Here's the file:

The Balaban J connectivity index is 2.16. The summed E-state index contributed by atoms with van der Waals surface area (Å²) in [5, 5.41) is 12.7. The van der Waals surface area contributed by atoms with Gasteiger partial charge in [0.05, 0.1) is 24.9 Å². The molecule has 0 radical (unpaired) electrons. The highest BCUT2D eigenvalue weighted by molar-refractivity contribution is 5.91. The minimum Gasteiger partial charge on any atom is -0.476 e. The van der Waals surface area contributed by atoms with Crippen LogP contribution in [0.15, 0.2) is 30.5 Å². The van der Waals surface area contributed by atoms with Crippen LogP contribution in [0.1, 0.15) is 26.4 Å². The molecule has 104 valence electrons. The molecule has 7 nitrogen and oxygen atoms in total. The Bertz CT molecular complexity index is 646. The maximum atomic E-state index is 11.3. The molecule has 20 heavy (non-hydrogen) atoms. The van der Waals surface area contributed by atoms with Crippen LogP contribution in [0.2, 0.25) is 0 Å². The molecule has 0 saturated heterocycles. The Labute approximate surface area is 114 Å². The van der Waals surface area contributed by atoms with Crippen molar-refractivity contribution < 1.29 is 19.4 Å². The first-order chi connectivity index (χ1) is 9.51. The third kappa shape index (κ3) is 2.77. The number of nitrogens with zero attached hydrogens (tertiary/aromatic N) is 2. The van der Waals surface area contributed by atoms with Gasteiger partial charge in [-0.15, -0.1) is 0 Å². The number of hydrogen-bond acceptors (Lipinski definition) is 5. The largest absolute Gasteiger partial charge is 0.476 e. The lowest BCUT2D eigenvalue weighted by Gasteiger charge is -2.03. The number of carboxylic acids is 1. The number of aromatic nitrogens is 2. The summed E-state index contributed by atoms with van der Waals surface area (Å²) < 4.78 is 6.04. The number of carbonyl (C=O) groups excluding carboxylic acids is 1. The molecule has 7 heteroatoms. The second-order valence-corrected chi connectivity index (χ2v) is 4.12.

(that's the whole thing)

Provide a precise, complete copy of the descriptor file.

The Balaban J connectivity index is 2.16. The summed E-state index contributed by atoms with van der Waals surface area (Å²) in [5, 5.41) is 12.7. The van der Waals surface area contributed by atoms with Gasteiger partial charge in [0.05, 0.1) is 24.9 Å². The molecule has 0 radical (unpaired) electrons. The highest BCUT2D eigenvalue weighted by molar-refractivity contribution is 5.91. The minimum Gasteiger partial charge on any atom is -0.476 e. The van der Waals surface area contributed by atoms with Crippen LogP contribution in [0.15, 0.2) is 30.5 Å². The van der Waals surface area contributed by atoms with Crippen LogP contribution in [0.1, 0.15) is 26.4 Å². The molecule has 104 valence electrons. The molecule has 7 nitrogen and oxygen atoms in total. The Bertz CT molecular complexity index is 646. The maximum atomic E-state index is 11.3. The molecule has 20 heavy (non-hydrogen) atoms. The van der Waals surface area contributed by atoms with Crippen LogP contribution in [0.2, 0.25) is 0 Å². The molecule has 0 saturated heterocycles. The Labute approximate surface area is 114 Å². The van der Waals surface area contributed by atoms with Crippen molar-refractivity contribution < 1.29 is 19.4 Å². The first-order chi connectivity index (χ1) is 9.51. The third kappa shape index (κ3) is 2.77. The number of nitrogens with zero attached hydrogens (tertiary/aromatic N) is 2. The van der Waals surface area contributed by atoms with Gasteiger partial charge in [-0.15, -0.1) is 0 Å². The number of hydrogen-bond acceptors (Lipinski definition) is 5. The largest absolute Gasteiger partial charge is 0.476 e. The lowest BCUT2D eigenvalue weighted by Gasteiger charge is -2.03. The number of carboxylic acids is 1. The number of aromatic nitrogens is 2. The summed E-state index contributed by atoms with van der Waals surface area (Å²) < 4.78 is 6.04. The number of carbonyl (C=O) groups excluding carboxylic acids is 1. The molecule has 7 heteroatoms. The second-order valence-corrected chi connectivity index (χ2v) is 4.12.